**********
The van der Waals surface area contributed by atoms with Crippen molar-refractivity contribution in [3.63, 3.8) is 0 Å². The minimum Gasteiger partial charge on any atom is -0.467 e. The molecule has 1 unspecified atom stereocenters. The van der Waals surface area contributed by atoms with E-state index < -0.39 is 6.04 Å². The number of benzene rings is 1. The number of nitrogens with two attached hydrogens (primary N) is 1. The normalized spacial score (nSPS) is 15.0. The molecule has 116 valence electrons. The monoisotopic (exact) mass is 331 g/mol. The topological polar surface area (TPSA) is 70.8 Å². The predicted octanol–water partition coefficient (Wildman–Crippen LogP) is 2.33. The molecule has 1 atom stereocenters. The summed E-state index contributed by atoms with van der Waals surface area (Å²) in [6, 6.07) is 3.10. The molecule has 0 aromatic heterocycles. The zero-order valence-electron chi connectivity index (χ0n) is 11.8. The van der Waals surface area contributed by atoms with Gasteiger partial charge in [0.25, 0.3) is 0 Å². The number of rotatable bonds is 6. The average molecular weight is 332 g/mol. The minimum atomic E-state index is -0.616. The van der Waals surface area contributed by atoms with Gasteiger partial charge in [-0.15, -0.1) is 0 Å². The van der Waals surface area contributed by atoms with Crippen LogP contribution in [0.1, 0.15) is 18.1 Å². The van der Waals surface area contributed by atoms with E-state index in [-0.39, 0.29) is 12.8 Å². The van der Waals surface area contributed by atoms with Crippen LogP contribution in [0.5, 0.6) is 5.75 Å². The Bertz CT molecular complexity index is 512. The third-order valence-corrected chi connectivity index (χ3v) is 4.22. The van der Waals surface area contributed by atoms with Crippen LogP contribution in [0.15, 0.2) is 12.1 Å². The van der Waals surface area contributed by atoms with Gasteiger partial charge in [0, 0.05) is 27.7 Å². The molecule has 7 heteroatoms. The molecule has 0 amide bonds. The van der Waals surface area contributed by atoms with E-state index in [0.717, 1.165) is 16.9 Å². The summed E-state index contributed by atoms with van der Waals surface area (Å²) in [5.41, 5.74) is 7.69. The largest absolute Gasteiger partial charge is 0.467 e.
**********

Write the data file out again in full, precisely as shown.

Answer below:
The van der Waals surface area contributed by atoms with Crippen molar-refractivity contribution in [3.63, 3.8) is 0 Å². The minimum Gasteiger partial charge on any atom is -0.467 e. The molecule has 1 unspecified atom stereocenters. The van der Waals surface area contributed by atoms with E-state index < -0.39 is 6.04 Å². The number of benzene rings is 1. The number of nitrogens with two attached hydrogens (primary N) is 1. The normalized spacial score (nSPS) is 15.0. The molecule has 116 valence electrons. The monoisotopic (exact) mass is 331 g/mol. The topological polar surface area (TPSA) is 70.8 Å². The predicted octanol–water partition coefficient (Wildman–Crippen LogP) is 2.33. The molecule has 1 atom stereocenters. The summed E-state index contributed by atoms with van der Waals surface area (Å²) in [6, 6.07) is 3.10. The molecule has 0 aromatic heterocycles. The zero-order valence-electron chi connectivity index (χ0n) is 11.8. The van der Waals surface area contributed by atoms with Gasteiger partial charge in [0.25, 0.3) is 0 Å². The number of rotatable bonds is 6. The average molecular weight is 332 g/mol. The minimum atomic E-state index is -0.616. The van der Waals surface area contributed by atoms with Gasteiger partial charge in [-0.15, -0.1) is 0 Å². The van der Waals surface area contributed by atoms with Crippen LogP contribution in [0.1, 0.15) is 18.1 Å². The van der Waals surface area contributed by atoms with E-state index in [-0.39, 0.29) is 12.8 Å². The van der Waals surface area contributed by atoms with Crippen LogP contribution in [0.5, 0.6) is 5.75 Å². The Bertz CT molecular complexity index is 512. The third-order valence-corrected chi connectivity index (χ3v) is 4.22. The van der Waals surface area contributed by atoms with Crippen LogP contribution in [0.15, 0.2) is 12.1 Å². The van der Waals surface area contributed by atoms with Gasteiger partial charge in [0, 0.05) is 27.7 Å². The molecule has 7 heteroatoms. The molecule has 0 amide bonds. The van der Waals surface area contributed by atoms with E-state index in [0.717, 1.165) is 16.9 Å². The summed E-state index contributed by atoms with van der Waals surface area (Å²) in [5.41, 5.74) is 7.69. The largest absolute Gasteiger partial charge is 0.467 e.